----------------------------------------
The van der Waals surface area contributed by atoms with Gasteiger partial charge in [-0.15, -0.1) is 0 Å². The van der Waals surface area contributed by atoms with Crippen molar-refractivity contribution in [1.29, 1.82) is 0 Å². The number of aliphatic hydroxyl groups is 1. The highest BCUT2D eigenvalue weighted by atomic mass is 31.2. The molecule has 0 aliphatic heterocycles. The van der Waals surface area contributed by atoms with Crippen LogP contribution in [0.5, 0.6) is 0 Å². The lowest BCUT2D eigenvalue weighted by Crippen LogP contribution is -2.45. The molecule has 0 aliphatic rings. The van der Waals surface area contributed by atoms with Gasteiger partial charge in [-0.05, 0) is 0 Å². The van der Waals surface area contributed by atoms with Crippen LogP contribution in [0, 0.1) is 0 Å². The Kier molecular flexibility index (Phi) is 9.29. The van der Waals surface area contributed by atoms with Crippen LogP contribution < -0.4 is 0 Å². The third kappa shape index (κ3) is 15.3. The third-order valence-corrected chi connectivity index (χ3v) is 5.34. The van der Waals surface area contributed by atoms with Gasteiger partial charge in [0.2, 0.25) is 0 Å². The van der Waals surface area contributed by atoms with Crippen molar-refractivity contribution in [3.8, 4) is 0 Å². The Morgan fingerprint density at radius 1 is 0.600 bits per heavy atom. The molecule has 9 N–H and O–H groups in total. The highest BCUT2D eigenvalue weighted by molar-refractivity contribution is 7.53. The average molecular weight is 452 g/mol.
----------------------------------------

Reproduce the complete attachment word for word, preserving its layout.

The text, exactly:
The van der Waals surface area contributed by atoms with Gasteiger partial charge in [-0.15, -0.1) is 0 Å². The van der Waals surface area contributed by atoms with Crippen molar-refractivity contribution in [1.29, 1.82) is 0 Å². The number of aliphatic hydroxyl groups is 1. The highest BCUT2D eigenvalue weighted by atomic mass is 31.2. The molecule has 0 aliphatic heterocycles. The van der Waals surface area contributed by atoms with Crippen LogP contribution in [0.5, 0.6) is 0 Å². The lowest BCUT2D eigenvalue weighted by Crippen LogP contribution is -2.45. The molecule has 0 aliphatic rings. The van der Waals surface area contributed by atoms with Gasteiger partial charge in [-0.05, 0) is 0 Å². The van der Waals surface area contributed by atoms with Crippen LogP contribution in [0, 0.1) is 0 Å². The Kier molecular flexibility index (Phi) is 9.29. The van der Waals surface area contributed by atoms with Crippen LogP contribution < -0.4 is 0 Å². The third kappa shape index (κ3) is 15.3. The third-order valence-corrected chi connectivity index (χ3v) is 5.34. The van der Waals surface area contributed by atoms with Gasteiger partial charge in [0.2, 0.25) is 0 Å². The van der Waals surface area contributed by atoms with Crippen molar-refractivity contribution in [3.8, 4) is 0 Å². The Morgan fingerprint density at radius 1 is 0.600 bits per heavy atom. The molecule has 9 N–H and O–H groups in total. The highest BCUT2D eigenvalue weighted by molar-refractivity contribution is 7.53. The average molecular weight is 452 g/mol.